Now, we are travelling to The Shire’s home base. No actual Shire can be seen. It actually looks like the beginning of a petting farm or corn maze. There is a picnic area with people scattered everywhere. A gift shop store, ticket store, washrooms and buses everywhere. You park and then have to wait in another line for your actual bus to The Shire. In the gift shop, there is everything LOTR you could ever imagine. Doormats, rings, magnets, coasters, bottle openers, puzzles and a glass cabinet of collectible figurines. Basically, my Mom could never go to the store without spending hundreds of dollars. I can already hear my Dad’s wallet sighing with relief that she most likely will never make it there.  Although, I hear you can get married in The Shire and maybe that’s in my near-ish future.

Entering The Shire

So, after paying $79.00/each, we are given a hand out that includes a map and some fun facts about Hobbiton. This is where my stomach starts to hurt because I am nervous and excited about it. On the bus, I can’t sit still. We travel across the street, onto private property. This is where you meet your tour guide and he starts to give you background information, like how the Alexander family owns over a 1000 acres and 30,000 sheep and Peter Jackson was like “I want this property for the Shire“. You drive through a bunch of curvy roads, they play welcome clips and little bits from the show. Next, he’s parking the bus. This is the real shit right here. We get out, there is a sign pointing in the direction of Hobbiton. Our tour guide painfully asks us to wait and gives you the 1 -2 on the rules and you can’t go here or there and don’t do this and that there is an electric fence around the property to keep the sheep out, don’t touch it. Now we enter Hobbiton. The entire time, the guide is explaining to us different scenes and “remember this, remember that” giving us fun facts about filming and pointing out various locations. Someone’s dream or someone’s hell. Kyle and I were living a dream.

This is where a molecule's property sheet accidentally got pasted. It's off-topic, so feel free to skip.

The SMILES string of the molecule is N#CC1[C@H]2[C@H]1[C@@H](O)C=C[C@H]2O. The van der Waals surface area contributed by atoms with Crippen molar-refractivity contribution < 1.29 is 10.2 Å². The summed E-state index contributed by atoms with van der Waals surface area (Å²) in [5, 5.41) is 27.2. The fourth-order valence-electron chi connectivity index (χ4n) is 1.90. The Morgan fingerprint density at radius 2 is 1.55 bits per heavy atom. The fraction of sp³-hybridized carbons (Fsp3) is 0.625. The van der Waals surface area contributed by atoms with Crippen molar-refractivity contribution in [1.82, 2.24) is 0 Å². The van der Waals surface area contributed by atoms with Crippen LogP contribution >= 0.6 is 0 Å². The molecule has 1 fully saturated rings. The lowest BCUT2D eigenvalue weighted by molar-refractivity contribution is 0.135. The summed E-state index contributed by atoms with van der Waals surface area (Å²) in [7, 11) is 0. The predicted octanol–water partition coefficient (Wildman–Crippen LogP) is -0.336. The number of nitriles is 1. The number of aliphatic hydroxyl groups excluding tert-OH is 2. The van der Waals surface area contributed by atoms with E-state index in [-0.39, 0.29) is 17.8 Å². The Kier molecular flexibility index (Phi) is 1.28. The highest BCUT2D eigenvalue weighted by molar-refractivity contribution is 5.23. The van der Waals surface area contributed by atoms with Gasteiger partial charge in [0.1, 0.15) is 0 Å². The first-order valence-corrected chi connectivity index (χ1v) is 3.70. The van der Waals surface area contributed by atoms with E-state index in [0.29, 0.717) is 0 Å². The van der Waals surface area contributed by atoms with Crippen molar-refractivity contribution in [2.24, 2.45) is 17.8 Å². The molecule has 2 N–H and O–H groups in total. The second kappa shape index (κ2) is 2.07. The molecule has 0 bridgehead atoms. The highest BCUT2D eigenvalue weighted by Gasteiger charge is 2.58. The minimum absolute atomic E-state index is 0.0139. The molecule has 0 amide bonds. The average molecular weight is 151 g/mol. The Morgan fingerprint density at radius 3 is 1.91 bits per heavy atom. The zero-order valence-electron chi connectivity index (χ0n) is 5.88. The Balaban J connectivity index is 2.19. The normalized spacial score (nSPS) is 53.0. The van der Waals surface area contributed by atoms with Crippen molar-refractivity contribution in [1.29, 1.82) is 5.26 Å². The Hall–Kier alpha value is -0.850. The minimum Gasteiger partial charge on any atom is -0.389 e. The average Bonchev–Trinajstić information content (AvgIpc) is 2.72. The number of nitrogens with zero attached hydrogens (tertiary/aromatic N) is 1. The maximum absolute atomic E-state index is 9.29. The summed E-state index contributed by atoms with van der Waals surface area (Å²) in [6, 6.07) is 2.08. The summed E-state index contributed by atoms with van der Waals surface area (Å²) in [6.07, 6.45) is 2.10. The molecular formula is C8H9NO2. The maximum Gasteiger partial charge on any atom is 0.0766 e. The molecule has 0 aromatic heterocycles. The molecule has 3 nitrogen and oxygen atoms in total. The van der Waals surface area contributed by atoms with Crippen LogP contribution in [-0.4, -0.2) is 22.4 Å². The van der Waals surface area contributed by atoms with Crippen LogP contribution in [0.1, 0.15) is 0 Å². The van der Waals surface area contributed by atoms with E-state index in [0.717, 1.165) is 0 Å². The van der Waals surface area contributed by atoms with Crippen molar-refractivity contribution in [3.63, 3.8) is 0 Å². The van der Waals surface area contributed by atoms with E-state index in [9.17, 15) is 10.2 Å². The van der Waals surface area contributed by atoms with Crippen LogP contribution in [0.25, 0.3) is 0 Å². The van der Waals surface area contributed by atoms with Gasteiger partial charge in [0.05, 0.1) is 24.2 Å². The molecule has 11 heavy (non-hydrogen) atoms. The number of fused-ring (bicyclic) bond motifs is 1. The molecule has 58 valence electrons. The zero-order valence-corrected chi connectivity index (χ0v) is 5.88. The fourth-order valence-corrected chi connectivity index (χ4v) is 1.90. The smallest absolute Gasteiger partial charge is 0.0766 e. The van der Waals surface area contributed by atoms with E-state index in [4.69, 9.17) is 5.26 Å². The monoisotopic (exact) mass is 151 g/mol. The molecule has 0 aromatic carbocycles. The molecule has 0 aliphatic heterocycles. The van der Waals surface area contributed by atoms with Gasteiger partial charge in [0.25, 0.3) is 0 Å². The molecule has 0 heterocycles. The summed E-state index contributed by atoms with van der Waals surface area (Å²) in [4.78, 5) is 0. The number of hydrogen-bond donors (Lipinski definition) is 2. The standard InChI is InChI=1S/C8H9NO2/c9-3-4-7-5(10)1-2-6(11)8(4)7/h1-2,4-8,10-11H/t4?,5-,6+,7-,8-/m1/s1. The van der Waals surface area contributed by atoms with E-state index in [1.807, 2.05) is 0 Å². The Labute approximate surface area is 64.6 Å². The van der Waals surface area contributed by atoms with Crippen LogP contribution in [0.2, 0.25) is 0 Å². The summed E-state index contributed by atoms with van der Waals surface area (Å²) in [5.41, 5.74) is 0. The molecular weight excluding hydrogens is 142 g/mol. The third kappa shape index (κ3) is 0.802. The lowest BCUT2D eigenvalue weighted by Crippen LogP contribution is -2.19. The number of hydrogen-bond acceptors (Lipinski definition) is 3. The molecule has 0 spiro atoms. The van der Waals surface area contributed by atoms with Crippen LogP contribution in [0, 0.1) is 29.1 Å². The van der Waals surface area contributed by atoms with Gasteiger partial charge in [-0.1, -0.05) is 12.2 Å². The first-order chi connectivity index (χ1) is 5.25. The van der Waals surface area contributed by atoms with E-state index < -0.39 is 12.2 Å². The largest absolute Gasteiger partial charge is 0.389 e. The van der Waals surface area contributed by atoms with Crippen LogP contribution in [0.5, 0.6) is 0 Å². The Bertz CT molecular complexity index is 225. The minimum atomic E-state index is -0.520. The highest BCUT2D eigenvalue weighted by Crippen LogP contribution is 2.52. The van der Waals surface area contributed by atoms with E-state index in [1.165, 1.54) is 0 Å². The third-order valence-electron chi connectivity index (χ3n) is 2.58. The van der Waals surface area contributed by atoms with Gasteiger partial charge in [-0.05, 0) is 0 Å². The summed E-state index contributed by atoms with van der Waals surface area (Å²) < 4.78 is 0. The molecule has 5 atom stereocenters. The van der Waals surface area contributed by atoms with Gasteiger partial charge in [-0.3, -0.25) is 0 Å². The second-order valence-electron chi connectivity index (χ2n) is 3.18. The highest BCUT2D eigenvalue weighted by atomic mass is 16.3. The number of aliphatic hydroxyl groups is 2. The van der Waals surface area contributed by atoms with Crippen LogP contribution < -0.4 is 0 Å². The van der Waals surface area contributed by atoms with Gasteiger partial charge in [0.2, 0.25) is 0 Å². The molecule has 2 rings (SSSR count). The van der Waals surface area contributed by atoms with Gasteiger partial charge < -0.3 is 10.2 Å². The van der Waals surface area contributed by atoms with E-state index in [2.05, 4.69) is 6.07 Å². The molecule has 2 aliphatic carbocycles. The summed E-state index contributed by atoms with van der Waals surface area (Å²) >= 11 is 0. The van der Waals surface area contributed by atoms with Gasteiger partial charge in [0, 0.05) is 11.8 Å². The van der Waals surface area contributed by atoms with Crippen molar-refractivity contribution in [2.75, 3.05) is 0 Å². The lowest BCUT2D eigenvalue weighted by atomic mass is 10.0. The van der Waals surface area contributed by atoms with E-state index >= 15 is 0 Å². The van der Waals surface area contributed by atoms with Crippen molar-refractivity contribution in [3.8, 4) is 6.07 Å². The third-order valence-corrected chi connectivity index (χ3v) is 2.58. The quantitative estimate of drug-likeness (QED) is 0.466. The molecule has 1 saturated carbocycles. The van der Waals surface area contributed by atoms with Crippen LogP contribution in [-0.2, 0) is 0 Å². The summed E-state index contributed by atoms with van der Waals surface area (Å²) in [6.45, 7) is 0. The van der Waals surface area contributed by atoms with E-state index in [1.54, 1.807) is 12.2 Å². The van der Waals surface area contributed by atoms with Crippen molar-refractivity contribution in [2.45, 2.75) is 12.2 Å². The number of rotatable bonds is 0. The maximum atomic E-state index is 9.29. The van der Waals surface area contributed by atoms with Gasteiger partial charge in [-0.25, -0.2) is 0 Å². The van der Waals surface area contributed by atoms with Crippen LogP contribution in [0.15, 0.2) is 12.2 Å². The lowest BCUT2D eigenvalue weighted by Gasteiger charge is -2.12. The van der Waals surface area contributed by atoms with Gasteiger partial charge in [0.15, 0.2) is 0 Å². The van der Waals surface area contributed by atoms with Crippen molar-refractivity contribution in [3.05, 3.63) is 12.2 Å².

This the pathway from the very opening scene of The Fellowship of the Ring where Gandolf rides into The Shire or the infamous scene where Bilbo decides he wants to go on the adventure with the dwarves in The Hobbit and he’s frantically running through the Shire “I’m going on an adventure!” This is the exit point out and into the Shire.

Facts about Hobbiton:

  • There are 44 Hobbit Holes in total. 5 being extra that they put in for the movie The Hobbit as a “just in case” precaution.

    The “just in case” holes of the Shire

  • Despite being located on a sheep farm, NONE of the sheep made it into the movie. They did not look Middle Earth enough and Peter Jackson imported his own sheep from England.
  • The farm of over 1,000 acres is owned by the Alexander family
  • The original Shire set was torn down after filming for LOTR ceased. They had to rebuild for The Hobbit movies.
  • Some hobbit holes are extremely small, others are extremely large. This was used as a filming technique to show how small the Hobbits were (large holes to make them look small) vs Gandolf (small holes to make him look huge).
  • Gandalf’s double was a whacking 7ft tall.